When U.S. President Donald Trump last Sunday joined visiting Indian Prime Minister Narendra Modi's public rally in Houston, attended by 59,000 Indian-Americans and a number of U.S. congressmen and senators, it highlighted the growing closeness of the U.S.-India relationship. Trump shares with Modi a love for big audiences and theatrics.
Some saw Trump's rally attendance as a public-relations coup for Modi. In reality, the Houston rally was a win for Trump: it served as a backdrop to signing one of the largest liquefied natural gas supply deals in U.S. history and making progress toward a trade deal with India, which Trump said would happen "very soon."
With Trump's focus on getting reelected next year, the rally also enabled him to connect with wealthy and increasingly influential Indian-Americans, who now number about 4 million, or 1.3% of the total population. They not only matter in some of the swing states for the election, but also are important political donors.
But far from helping to turn the page on old rifts, such as over Pakistan, the booming bilateral trade and investment relationship -- symbolized by the rally -- has been accompanied by new economic and strategic differences.
Despite his bonhomie with Modi, Trump has been fighting a mini-trade war against India, albeit in the shadow of the much larger U.S.-China trade war. He has raised duties on 14.3% of India's exports to the U.S. and imposed a restrictive visa policy to squeeze the huge Indian information technology industry.
Indeed, no sooner had Modi's second term started in May than Trump announced the termination of India's preferential access to the U.S. market by expelling the country from the Generalized System of Preferences.
Trump has been rightly criticized for his mercurial behavior. But his move toward a trade deal with India, like his trade accords with Japan, South Korea, Canada and Mexico, show that Trump's negotiating strategy centered on punitive tariffs and drastic threats is yielding returns for America. A trade deal with Beijing, to be sure, remains elusive.
With U.S. policies backfiring to foster a partnership between the world's largest nuclear power, Russia, and second-largest economy, China, the strengthening American ties with democratic India assume greater importance for Washington. The latest U.S. national security strategy report says America welcomes "India's emergence as a leading global power and stronger strategic and defense partner."
India meshes well with Trump's export plan to create large numbers of well-paid American jobs. As Trump told the Houston rally, "we are working to expand American exports to India -- one of the world's fastest-growing markets."
India is also pivotal to Trump's policy of a "free and open Indo-Pacific," a concept authored by Japanese Prime Minister Shinzo Abe.
These imperatives and the powerful symbolism of the Houston rally, however, cannot obscure the challenges. Trump's unilateralism and transactional foreign policy reflect a belief that the U.S. can pursue hard-edged negotiations with friends without imperiling broader strategic ties or undermining efforts to balance China.
For example, not content with having emerged as the largest seller of arms to India, Washington is seeking to lock that country as its exclusive arms client by using the threat of sanctions to deter it from buying major Russian weapons, including the S-400 air defense system.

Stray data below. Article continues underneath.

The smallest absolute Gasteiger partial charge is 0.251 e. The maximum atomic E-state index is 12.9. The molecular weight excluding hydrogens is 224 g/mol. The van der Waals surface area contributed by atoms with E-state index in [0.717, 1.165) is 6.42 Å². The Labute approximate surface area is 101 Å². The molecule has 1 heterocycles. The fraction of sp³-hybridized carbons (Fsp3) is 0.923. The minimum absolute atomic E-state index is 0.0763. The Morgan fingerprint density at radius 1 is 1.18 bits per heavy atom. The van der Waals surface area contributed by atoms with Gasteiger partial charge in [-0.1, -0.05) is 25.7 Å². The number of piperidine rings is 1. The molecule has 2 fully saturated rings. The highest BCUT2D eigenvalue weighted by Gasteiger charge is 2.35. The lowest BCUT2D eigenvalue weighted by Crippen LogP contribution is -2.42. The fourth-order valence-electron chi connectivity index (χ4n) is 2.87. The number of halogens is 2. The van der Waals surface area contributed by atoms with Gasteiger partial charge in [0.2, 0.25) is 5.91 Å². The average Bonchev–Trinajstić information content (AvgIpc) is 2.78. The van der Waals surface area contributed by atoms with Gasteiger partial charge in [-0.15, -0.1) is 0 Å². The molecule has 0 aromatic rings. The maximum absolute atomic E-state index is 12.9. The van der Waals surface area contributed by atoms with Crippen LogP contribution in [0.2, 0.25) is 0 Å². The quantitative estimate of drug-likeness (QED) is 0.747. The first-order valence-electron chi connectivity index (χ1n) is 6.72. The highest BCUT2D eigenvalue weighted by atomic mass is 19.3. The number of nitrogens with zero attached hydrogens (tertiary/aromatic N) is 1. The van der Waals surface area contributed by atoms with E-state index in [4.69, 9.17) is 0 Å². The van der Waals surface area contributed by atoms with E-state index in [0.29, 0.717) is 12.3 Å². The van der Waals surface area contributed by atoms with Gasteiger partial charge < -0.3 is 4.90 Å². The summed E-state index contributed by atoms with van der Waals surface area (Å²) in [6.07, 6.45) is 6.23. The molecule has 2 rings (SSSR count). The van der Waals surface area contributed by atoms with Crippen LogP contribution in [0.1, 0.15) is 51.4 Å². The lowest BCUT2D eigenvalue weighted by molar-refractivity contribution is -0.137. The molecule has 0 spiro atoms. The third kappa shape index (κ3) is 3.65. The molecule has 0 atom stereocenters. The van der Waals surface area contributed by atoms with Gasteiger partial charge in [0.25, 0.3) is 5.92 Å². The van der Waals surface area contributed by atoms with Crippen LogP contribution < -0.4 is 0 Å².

The paradox is that the U.S. regards India as the fulcrum of its Indo-Pacific strategy, yet the two countries' security interests diverge in India's own neighborhood. The farther one gets from India, the more congruent U.S. and Indian interests become. But closer home to India, the two sides' interests are divergent. Iran is just one example.
U.S. sanctions' pressure has driven up India's oil import bill by stopping it from buying crude from next-door Iran. Seeking to supplant Iran as a major supplier, the U.S. has ramped up oil exports to energy-poor India by 400% in the past 12 months. But it has been selling crude at a higher price than Iran.
A transportation corridor to Afghanistan that India is building via Iran, bypassing Pakistan, shows that New Delhi's relationship with Tehran is more than just about oil. U.S. policy, however, is pushing India out of Iran while letting China fill that space.
The Afghanistan-Pakistan belt is another example. Despite the recent collapse of a tentative U.S. deal with the Afghan Taliban, Trump is courting India's archenemy, Pakistan, even though it provides safe havens to the Taliban and is home to 22 U.N.-designated terrorist entities.
A Kashmir mediation offer was a red rag to India, yet Trump, seeking to win Pakistan's cooperation in Afghanistan, offered to mediate that conflict.
The looming trade deal, limited to some sectors, is unlikely to help fully lift U.S. pressure on India, whose economy is already slowing. Indeed, lumping the world's largest democracy with America's main strategic competitor, Trump is pushing to terminate India's and China's developing-nation status at the World Trade Organization.
India has been a U.S. foreign policy bright spot. There is strong bipartisan support in Washington for a closer partnership. At the Houston rally, Trump claimed India has "never had a better friend" than him in the White House.
Yet Trump's transactional approach, which prioritizes short-term gains for the U.S. even at the expense of long-term returns, could be reinforcing Indian skepticism about American reliability.
Brahma Chellaney is a geostrategist and author of nine books, including the award-winning "Water: Asia's New Battleground."